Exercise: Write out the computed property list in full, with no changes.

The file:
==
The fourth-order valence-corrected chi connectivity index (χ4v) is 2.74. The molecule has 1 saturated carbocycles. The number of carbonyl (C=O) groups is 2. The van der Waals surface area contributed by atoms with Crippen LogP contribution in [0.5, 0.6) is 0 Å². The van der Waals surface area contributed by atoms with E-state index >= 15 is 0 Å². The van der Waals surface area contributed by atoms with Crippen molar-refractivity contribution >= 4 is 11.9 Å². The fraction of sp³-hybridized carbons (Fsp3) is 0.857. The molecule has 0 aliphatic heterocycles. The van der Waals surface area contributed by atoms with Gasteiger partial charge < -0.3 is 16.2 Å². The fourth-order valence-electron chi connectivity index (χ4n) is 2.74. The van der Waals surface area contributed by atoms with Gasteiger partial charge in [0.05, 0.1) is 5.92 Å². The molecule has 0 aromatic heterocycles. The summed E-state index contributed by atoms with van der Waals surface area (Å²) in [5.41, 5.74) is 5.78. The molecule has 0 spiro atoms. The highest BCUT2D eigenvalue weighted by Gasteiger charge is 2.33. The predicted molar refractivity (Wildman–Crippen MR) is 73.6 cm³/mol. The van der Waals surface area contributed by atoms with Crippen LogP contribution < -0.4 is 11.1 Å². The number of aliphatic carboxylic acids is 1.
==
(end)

The fourth-order valence-corrected chi connectivity index (χ4v) is 2.74. The molecule has 1 saturated carbocycles. The number of carbonyl (C=O) groups is 2. The van der Waals surface area contributed by atoms with Crippen LogP contribution in [0.5, 0.6) is 0 Å². The van der Waals surface area contributed by atoms with E-state index >= 15 is 0 Å². The van der Waals surface area contributed by atoms with Crippen molar-refractivity contribution >= 4 is 11.9 Å². The fraction of sp³-hybridized carbons (Fsp3) is 0.857. The molecule has 0 aliphatic heterocycles. The van der Waals surface area contributed by atoms with Gasteiger partial charge < -0.3 is 16.2 Å². The fourth-order valence-electron chi connectivity index (χ4n) is 2.74. The van der Waals surface area contributed by atoms with Gasteiger partial charge in [0.05, 0.1) is 5.92 Å². The molecule has 0 aromatic heterocycles. The summed E-state index contributed by atoms with van der Waals surface area (Å²) in [5.41, 5.74) is 5.78. The molecule has 0 spiro atoms. The highest BCUT2D eigenvalue weighted by Gasteiger charge is 2.33. The predicted molar refractivity (Wildman–Crippen MR) is 73.6 cm³/mol. The van der Waals surface area contributed by atoms with Crippen LogP contribution < -0.4 is 11.1 Å². The number of aliphatic carboxylic acids is 1.